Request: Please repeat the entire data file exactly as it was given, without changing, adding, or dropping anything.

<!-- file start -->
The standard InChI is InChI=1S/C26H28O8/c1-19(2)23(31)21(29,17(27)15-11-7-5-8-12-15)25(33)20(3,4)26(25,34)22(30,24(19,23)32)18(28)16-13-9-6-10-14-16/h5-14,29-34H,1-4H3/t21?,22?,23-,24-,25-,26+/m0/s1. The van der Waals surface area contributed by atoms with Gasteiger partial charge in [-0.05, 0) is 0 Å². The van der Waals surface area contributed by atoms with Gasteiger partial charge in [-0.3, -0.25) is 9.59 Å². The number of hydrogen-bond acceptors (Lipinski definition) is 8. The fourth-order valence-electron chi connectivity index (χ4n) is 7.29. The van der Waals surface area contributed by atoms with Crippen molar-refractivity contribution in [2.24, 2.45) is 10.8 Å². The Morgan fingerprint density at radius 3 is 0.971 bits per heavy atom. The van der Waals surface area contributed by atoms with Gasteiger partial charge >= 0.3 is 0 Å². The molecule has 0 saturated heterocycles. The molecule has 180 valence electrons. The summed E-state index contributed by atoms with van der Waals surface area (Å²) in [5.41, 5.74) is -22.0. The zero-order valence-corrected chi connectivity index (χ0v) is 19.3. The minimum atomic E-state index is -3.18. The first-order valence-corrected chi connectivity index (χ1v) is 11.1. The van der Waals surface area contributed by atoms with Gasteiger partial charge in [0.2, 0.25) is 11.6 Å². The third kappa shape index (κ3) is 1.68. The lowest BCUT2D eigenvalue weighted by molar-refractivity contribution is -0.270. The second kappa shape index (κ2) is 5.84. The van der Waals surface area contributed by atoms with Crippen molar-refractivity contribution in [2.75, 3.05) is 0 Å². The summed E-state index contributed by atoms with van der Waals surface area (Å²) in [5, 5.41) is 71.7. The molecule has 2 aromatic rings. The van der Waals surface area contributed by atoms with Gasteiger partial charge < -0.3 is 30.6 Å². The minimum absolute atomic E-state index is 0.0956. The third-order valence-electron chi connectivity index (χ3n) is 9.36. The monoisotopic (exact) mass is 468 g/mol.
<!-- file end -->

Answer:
The standard InChI is InChI=1S/C26H28O8/c1-19(2)23(31)21(29,17(27)15-11-7-5-8-12-15)25(33)20(3,4)26(25,34)22(30,24(19,23)32)18(28)16-13-9-6-10-14-16/h5-14,29-34H,1-4H3/t21?,22?,23-,24-,25-,26+/m0/s1. The van der Waals surface area contributed by atoms with Gasteiger partial charge in [-0.05, 0) is 0 Å². The van der Waals surface area contributed by atoms with Gasteiger partial charge in [-0.3, -0.25) is 9.59 Å². The number of hydrogen-bond acceptors (Lipinski definition) is 8. The fourth-order valence-electron chi connectivity index (χ4n) is 7.29. The van der Waals surface area contributed by atoms with Crippen molar-refractivity contribution in [2.24, 2.45) is 10.8 Å². The Morgan fingerprint density at radius 3 is 0.971 bits per heavy atom. The van der Waals surface area contributed by atoms with Gasteiger partial charge >= 0.3 is 0 Å². The molecule has 0 saturated heterocycles. The molecule has 180 valence electrons. The summed E-state index contributed by atoms with van der Waals surface area (Å²) in [5.41, 5.74) is -22.0. The zero-order valence-corrected chi connectivity index (χ0v) is 19.3. The minimum atomic E-state index is -3.18. The first-order valence-corrected chi connectivity index (χ1v) is 11.1. The van der Waals surface area contributed by atoms with Gasteiger partial charge in [0.2, 0.25) is 11.6 Å². The third kappa shape index (κ3) is 1.68. The lowest BCUT2D eigenvalue weighted by molar-refractivity contribution is -0.270. The second kappa shape index (κ2) is 5.84. The van der Waals surface area contributed by atoms with Crippen molar-refractivity contribution in [2.75, 3.05) is 0 Å². The summed E-state index contributed by atoms with van der Waals surface area (Å²) in [5, 5.41) is 71.7. The molecule has 2 aromatic rings. The van der Waals surface area contributed by atoms with Gasteiger partial charge < -0.3 is 30.6 Å². The minimum absolute atomic E-state index is 0.0956. The third-order valence-electron chi connectivity index (χ3n) is 9.36. The monoisotopic (exact) mass is 468 g/mol.